Compare a live performance to a recorded performance
|filename||symbol||opt||The argument is the name of a file containing a previously recorded sequence, to be read into follow automatically when the patch is loaded.|
|bang||Starts playing back the sequence stored in follow.|
||When follow is recording, the numbers received in its inlet are recorded as a sequence. The numbers may be bytes of MIDI messages (from midiformat or midiin), exactly as with the seq object. However, follow differs from seq in its ability to record individual integers; with follow you can record notes as a single pitch value. Whether the performance is recorded as complete MIDI messages or just as note-on pitches, follow can effectively step through the note-on pitch numbers later, when following a performance.|
||When follow is following, numbers received in its inlet are compared to the numbers recorded in the sequence. When a number is received that matches the number in the sequence, follow sends out the index of that number.|
|append||Starts recording at the end of the stored sequence, without erasing the existing sequence.|
|delay||onset-time (milliseconds) [int]
||The word, followed by a number, sets the onset time, in milliseconds, of the first event in the recorded sequence.|
|dump||Calls up the standard Open Document dialog box, so that a previously recorded sequence or standard MIDI file can be opened as text and displayed in a new Untitled text window. This in fact has no direct effect on the follow object, but does allow you to view or edit a sequence, save your changes in a file, then load the new file into follow with a message.|
|| The follow from seq. In effect, follow is like a score reader, comparing a live performance with the one previously stored.
message is the main feature that distinguishes |
The word , and a number, causes follow to begin comparing incoming numbers to its own stored numbers, beginning at the specified index (the specified event in its own stored sequence). When follow is following, and a number is received that matches the number recorded in follow, it sends out the index of that number.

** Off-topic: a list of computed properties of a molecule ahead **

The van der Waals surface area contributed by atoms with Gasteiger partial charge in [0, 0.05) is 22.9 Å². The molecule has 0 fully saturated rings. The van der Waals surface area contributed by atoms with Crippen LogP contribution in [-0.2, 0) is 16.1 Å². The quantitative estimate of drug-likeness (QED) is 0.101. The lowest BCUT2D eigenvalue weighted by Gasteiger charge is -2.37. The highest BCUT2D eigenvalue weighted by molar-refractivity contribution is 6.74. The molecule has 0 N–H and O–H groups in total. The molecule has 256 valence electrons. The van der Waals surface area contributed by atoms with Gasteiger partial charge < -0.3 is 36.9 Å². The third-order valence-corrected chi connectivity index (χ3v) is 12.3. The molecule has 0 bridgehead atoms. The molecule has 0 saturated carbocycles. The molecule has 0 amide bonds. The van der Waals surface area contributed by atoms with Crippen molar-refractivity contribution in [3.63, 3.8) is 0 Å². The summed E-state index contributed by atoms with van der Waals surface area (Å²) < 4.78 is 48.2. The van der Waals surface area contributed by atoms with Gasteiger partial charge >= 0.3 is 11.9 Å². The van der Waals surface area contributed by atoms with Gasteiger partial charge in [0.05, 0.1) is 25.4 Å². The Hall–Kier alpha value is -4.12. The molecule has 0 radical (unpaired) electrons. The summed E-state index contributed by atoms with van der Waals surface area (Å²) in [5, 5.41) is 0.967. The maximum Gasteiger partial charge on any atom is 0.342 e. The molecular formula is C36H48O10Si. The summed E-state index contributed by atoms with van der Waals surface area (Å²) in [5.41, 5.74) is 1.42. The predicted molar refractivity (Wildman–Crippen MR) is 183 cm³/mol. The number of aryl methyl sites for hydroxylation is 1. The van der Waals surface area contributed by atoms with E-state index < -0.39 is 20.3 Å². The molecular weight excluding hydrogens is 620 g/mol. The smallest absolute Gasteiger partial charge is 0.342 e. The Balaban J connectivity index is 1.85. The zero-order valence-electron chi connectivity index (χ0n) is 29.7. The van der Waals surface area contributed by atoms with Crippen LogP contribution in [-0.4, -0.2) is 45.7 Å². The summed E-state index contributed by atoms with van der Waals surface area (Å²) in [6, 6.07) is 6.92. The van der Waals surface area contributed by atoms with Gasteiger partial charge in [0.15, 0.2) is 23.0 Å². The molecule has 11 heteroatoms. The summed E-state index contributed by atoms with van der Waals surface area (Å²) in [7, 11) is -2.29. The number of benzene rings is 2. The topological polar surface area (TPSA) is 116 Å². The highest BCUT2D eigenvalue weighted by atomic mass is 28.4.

The follow object is a forgiving score reader, and will try to follow along even if the incoming numbers do not exactly match the recorded sequence. If a number arrives that does not match the next number, or either of the two subsequent numbers in the sequence, follow does nothing. If a number arrives that matches a number up to two notes ahead in the sequence, follow assumes that the performer simply missed a note or two, and jumps ahead to the matched number.
|next||Causes follow to send out the index and the stored number it is currently trying to match, and move on to the next number.|
|Prints the first few events of the recorded sequence in the Max window.|
||The word follow plays the sequence at half the original recorded speed, plays it back at twice the original speed, and so on.by itself has the same effect as . The word , followed by a number, plays the stored sequence at a tempo determined by the number. The message indicates normal tempo. If the number is ,|
|stop||Stops follow from recording, playing, or following. A message need not be received before switching directly from recording to playing, following to recording, etc.|
||The word follow. If is followed by a symbol filename argument, the named file is located and loaded into follow.with no arguments puts up a standard Open Document dialog box for choosing a sequence file to load into|
|record||Starts recording integers received in the inlet.|
||Opens a standard Save As dialog box to save the follow sequence as a file.|